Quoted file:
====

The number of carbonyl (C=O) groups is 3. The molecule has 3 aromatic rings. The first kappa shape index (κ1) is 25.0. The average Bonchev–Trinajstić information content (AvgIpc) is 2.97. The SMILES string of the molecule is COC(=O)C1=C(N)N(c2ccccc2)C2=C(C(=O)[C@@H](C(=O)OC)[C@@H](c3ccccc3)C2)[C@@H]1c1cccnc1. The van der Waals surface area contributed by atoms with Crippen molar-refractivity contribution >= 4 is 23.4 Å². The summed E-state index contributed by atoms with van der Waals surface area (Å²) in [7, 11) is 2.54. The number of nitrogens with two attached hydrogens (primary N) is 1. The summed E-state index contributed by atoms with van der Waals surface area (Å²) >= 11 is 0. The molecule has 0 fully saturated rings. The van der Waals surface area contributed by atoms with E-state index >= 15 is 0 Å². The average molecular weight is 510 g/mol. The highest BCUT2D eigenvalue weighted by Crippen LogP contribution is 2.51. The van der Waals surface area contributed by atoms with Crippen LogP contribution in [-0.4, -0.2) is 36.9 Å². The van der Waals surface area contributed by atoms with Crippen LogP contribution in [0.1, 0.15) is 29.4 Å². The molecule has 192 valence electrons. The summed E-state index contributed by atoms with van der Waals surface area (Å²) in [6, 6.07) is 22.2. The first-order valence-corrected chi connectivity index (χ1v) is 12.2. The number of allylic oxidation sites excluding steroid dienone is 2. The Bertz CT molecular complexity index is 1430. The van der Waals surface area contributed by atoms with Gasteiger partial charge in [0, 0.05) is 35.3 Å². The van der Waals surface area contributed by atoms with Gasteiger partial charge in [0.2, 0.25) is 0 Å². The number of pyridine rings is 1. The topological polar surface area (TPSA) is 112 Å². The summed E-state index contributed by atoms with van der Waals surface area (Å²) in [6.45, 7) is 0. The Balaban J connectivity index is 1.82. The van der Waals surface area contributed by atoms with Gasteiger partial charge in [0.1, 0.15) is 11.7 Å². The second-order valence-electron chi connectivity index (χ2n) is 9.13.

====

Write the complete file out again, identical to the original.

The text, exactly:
The number of carbonyl (C=O) groups is 3. The molecule has 3 aromatic rings. The first kappa shape index (κ1) is 25.0. The average Bonchev–Trinajstić information content (AvgIpc) is 2.97. The SMILES string of the molecule is COC(=O)C1=C(N)N(c2ccccc2)C2=C(C(=O)[C@@H](C(=O)OC)[C@@H](c3ccccc3)C2)[C@@H]1c1cccnc1. The van der Waals surface area contributed by atoms with Crippen molar-refractivity contribution >= 4 is 23.4 Å². The summed E-state index contributed by atoms with van der Waals surface area (Å²) in [7, 11) is 2.54. The number of nitrogens with two attached hydrogens (primary N) is 1. The summed E-state index contributed by atoms with van der Waals surface area (Å²) >= 11 is 0. The molecule has 0 fully saturated rings. The van der Waals surface area contributed by atoms with E-state index >= 15 is 0 Å². The average molecular weight is 510 g/mol. The highest BCUT2D eigenvalue weighted by Crippen LogP contribution is 2.51. The van der Waals surface area contributed by atoms with Crippen LogP contribution in [-0.4, -0.2) is 36.9 Å². The van der Waals surface area contributed by atoms with Crippen LogP contribution in [0.1, 0.15) is 29.4 Å². The molecule has 192 valence electrons. The summed E-state index contributed by atoms with van der Waals surface area (Å²) in [6, 6.07) is 22.2. The first-order valence-corrected chi connectivity index (χ1v) is 12.2. The number of allylic oxidation sites excluding steroid dienone is 2. The Bertz CT molecular complexity index is 1430. The van der Waals surface area contributed by atoms with Gasteiger partial charge in [0, 0.05) is 35.3 Å². The van der Waals surface area contributed by atoms with Gasteiger partial charge in [0.2, 0.25) is 0 Å². The number of pyridine rings is 1. The topological polar surface area (TPSA) is 112 Å². The summed E-state index contributed by atoms with van der Waals surface area (Å²) in [6.45, 7) is 0. The Balaban J connectivity index is 1.82. The van der Waals surface area contributed by atoms with Gasteiger partial charge in [0.1, 0.15) is 11.7 Å². The second-order valence-electron chi connectivity index (χ2n) is 9.13.